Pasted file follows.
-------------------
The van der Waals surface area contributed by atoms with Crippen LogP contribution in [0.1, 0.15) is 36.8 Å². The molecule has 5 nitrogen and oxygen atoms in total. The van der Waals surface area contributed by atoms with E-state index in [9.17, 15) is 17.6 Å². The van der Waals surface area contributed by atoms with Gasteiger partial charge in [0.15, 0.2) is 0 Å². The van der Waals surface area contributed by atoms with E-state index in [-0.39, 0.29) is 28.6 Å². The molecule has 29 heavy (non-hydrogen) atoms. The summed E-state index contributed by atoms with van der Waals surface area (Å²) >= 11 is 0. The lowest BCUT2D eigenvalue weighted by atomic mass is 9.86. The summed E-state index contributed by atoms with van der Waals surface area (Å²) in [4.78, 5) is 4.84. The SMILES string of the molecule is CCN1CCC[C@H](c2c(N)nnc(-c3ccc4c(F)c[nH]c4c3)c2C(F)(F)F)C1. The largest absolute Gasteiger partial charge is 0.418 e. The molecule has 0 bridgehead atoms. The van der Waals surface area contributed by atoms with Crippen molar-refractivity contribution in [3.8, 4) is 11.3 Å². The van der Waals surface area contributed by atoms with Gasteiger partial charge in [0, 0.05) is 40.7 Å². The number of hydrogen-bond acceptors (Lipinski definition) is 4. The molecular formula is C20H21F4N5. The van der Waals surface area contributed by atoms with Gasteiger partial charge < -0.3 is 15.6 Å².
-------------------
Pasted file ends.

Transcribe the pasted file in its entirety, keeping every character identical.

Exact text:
The van der Waals surface area contributed by atoms with Crippen LogP contribution in [0.1, 0.15) is 36.8 Å². The molecule has 5 nitrogen and oxygen atoms in total. The van der Waals surface area contributed by atoms with E-state index in [9.17, 15) is 17.6 Å². The van der Waals surface area contributed by atoms with Gasteiger partial charge in [0.15, 0.2) is 0 Å². The van der Waals surface area contributed by atoms with E-state index in [-0.39, 0.29) is 28.6 Å². The molecule has 29 heavy (non-hydrogen) atoms. The summed E-state index contributed by atoms with van der Waals surface area (Å²) >= 11 is 0. The lowest BCUT2D eigenvalue weighted by atomic mass is 9.86. The summed E-state index contributed by atoms with van der Waals surface area (Å²) in [4.78, 5) is 4.84. The SMILES string of the molecule is CCN1CCC[C@H](c2c(N)nnc(-c3ccc4c(F)c[nH]c4c3)c2C(F)(F)F)C1. The largest absolute Gasteiger partial charge is 0.418 e. The molecule has 0 bridgehead atoms. The van der Waals surface area contributed by atoms with Crippen molar-refractivity contribution in [3.8, 4) is 11.3 Å². The van der Waals surface area contributed by atoms with Gasteiger partial charge in [0, 0.05) is 40.7 Å². The number of hydrogen-bond acceptors (Lipinski definition) is 4. The molecular formula is C20H21F4N5. The van der Waals surface area contributed by atoms with Gasteiger partial charge < -0.3 is 15.6 Å².